1) Turn of the TV, cut of the antenna, and disconnect the cable. I did that in the 1980s and after the withdrawal symptoms subsided, I'm living a much happier and much more fulfilled life.

 

2) Encourage others to turn it off. That's what I'm doing here.

 

Remember, TV is an advertising media disguised as an entertainment media. 90% of all commercial media is owned by 7 corporations, and 50% of that is owned by Fox, General Electric and Disney. They are not only selling you products, but by filtering the content are manipulating your opinions about the world in general while you are in the hypnotic state (in the 60s we called it brainwashing). Fox, GE and Disney are going to choose their words and programming wisely to demonize anything that gets in the way of their corporate profits (including 'news' broadcasts).

 

Spread the word. Just say "No" to TV.

 

OK, I'm off my soap-box now.

 

Insights and incites by Notes

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Yeah, I did the same thing, Bob...years ago. There's no "TV" per se, in my home, except to watch

the DVD's I want to watch. No network, or advertising, as I have no cable, or even an antenna hooked up.

It's basically used, just as a monitor, for the DVD player. I found it, rather easy to "just say

no," to TV. Part of that, of course, was the fact that I was "ready" to do that...so, I didn't really

have any "withdrawal," as some folks can.

 

[biggrin] I was just thinking of the film "Network!" What a great satire, on the TV industry!

 

CB

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Here in the UK I've noticed a big increase in commercial breaks on tv. They were 3 mins and now they're 5 mins. Plus they're more frequent. I hate it. I often record a programme and watch it later to cut them out. On the band thing. I think it's still going over here. But it seems to be all tribute acts. I hate that though. I want to start a new band, but it won't be tribute. Perhaps that could be a reason people don't go to see them? They can see the original act on YouTube! Original material has to be the way forward.

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I think a lot of good points have been made about the regulations and laws of various forms having an impact. They seem to hit in all directions, some affecting the ability of the audience to be able to go out, and the cost increases of the venues.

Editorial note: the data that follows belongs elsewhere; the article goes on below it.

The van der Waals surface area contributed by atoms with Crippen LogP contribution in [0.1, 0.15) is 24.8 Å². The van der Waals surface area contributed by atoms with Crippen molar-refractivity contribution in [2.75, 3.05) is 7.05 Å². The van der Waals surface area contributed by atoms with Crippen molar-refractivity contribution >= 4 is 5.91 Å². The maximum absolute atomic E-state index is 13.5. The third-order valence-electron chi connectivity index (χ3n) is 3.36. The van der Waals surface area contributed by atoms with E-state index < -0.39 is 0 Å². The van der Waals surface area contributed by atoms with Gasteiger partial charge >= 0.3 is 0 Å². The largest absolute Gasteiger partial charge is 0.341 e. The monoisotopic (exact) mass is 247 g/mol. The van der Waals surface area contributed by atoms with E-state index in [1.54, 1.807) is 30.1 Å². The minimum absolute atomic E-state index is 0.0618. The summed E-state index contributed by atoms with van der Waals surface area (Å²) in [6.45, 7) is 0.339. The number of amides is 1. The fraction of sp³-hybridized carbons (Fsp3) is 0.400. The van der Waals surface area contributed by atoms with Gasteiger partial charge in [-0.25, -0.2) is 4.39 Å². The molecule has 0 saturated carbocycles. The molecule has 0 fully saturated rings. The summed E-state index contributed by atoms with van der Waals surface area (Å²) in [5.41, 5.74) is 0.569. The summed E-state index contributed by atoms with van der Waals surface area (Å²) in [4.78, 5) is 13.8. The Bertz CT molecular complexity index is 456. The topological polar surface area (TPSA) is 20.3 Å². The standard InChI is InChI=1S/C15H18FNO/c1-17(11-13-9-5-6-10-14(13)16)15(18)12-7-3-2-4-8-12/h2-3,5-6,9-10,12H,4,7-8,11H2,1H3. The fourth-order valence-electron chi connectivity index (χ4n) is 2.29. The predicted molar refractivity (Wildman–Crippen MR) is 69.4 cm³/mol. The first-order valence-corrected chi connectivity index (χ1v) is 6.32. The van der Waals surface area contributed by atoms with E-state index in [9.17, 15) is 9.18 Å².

The one thing not yet mentioned is real estate prices. I think here in portland, it has had a major impact, not just on the venues, but on the musicians AND the quality of music.

 

Naturally, high real estate means high rent.

 

It is much more expensive and risky for clubs to exist with higher rent. A lot of the old-gaurd clubs in the city and close in have closed up completely or moved out. I could almost sense it a few years back as leases seemed to run out. And obviously, for owners, it changes the numbers game. Not only do profits have to be higher, the amount of debt that can occur from bad nights when your profit/overhead ratio is lower.

 

. . .

 

This is a SAD post. Being a musician has always been a poor man's trade, but it seems the days of being a musician are over for most that would even choose the path. And, it would seem the separation of classes has taken it's toll and eliminated a whole trade.

 

Can't regulate what doesn't exist.

 

Completely agree Stein. Real estate prices, especially commercial prices, have risen far beyond the general rate of inflation for years. Several good "dive bar" gigs that I used to play in or help at, closed because their elderly owners found themselves sitting on a storefront property that was worth $1-2M, and figured that taking the cash was better than listening to bands argue that they should get 75% of a $450 door when the increase in alcohol profits the band generated was about $50

 

I did try to explain to some young bands that running a music venue is a huge amount of hard work and, in the long term, a bar owner , however much they like music, will only run a bar, or book bands, if it makes money . These bands generally attracted a young audience that purchased one bottle of water each, but were quite annoyed when I pointed out the commercial reality that the door had to help cover real estate taxes, licenses, liability insurance, depreciation, broken mic cords, zoning fights with the city, etc. and give the owner some sort of return on investment. The squeeze is on in both directions. The bar owners that I know who quit hosting live music usually gave me the same reply. I like doing it, - but I don't like it enough to loose money on it. Musicians give me approximately the same answer - i like working gigs, but when I compare the time and money I spend against the pay, I get $2.50 an hour, and I can have the same amount of fun playing a free party for friends

 

.